The response of the Oxford classification to steroid in IgA nephropathy: a systematic review and meta-analysis

Pingping Yang, Xi Chen, Lei Zeng, Hua Hao and Gaosi Xu _

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Oncotarget. 2017; 8:59748-59756. https://doi.org/10.18632/oncotarget.19574

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Pingping Yang1,*, Xi Chen2,*, Lei Zeng3, Hua Hao3 and Gaosi Xu1

1Department of Nephrology, The Second Affiliated Hospital of Nanchang University, Nanchang, China

2Grade 2013, The Second Clinical Medical College of Nanchang University, Nanchang, China

3Department of Pathology, The Second Affiliated Hospital of Nanchang University, Nanchang,China

*These two authors contributed equally to this work

Correspondence to:

Gaosi Xu, email: [email protected]

Keywords: IgA nephropathy, Oxford classification, steroid, proteinuria

Received: January 18, 2017    Accepted: June 02, 2017    Published: July 26, 2017


Background: The present review is aimed to evaluate the correlation between pathological features and the response to steroid in the patients with IgA nephropathy according to the Oxford classification, mesangial hypercellularity (M), endocapillary hypercellularity (E), segmental glomerulosclerosis (S), tubular atrophy and interstitial fibrosis (T).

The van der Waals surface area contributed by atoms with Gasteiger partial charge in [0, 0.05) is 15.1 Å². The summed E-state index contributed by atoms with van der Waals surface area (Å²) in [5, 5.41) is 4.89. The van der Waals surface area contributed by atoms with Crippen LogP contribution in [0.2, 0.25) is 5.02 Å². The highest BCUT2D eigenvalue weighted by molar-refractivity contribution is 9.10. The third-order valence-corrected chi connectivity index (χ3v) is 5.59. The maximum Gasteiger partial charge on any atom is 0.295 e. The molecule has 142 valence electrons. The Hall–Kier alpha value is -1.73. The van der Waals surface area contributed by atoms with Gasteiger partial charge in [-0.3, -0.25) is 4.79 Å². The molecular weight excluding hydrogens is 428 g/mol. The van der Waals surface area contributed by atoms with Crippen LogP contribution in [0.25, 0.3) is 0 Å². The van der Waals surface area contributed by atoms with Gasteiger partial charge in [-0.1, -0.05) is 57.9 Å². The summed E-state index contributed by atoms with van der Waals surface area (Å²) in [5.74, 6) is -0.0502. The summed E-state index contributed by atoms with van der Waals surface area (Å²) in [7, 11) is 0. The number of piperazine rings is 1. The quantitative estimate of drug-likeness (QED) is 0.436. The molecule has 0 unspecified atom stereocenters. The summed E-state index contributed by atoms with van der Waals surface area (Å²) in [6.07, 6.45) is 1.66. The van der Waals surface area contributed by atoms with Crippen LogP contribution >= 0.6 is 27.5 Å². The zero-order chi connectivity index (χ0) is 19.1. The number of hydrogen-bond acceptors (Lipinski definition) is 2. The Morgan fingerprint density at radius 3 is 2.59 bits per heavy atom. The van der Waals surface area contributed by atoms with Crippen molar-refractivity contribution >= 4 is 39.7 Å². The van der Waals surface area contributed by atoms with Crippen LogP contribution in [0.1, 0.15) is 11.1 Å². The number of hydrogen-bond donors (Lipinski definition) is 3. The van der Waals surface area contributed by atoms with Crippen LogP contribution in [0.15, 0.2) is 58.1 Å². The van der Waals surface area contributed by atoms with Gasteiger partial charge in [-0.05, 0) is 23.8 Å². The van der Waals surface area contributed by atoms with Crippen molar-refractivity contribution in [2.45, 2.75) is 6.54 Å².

Methods: We searched Chinese Biomedical Database, EMBASE, Cochrane Library, PubMed and MEDLINE with all spellings of “IgA nephropathy”, “Oxford Classification”, and “steroid”.

Results: 5 studies with 637 patients were eligible for inclusion. The analysis showed that M1, S1, and T1/2 was strongly associated with the prediction to steroid resistance when compared with M0 [odds ratio (OR) 1.89, 95% confidence interval (CI) 1.01 - 3.56, P < 0.05], S0 (OR 2.24, 95% CI 0.99 - 5.08, P = 0.05) and T0 (OR 2.16, 95% CI 1.29 - 3.63, P = 0.004) respectively. There is no difference in steroid sensitivity between E0 and E1 (P = 0.55). The pooled OR of steroid resistance for E1 versus T1/2 is 0.50 (P = 0.04).

Conclusion: IgA nephropathy patients with serious pathological changes (M1, S1, and T1/2) were more resistant to steroid than slight ones (M0, S0, and T0), and E1 is better response to steroid therapy than T1/2.

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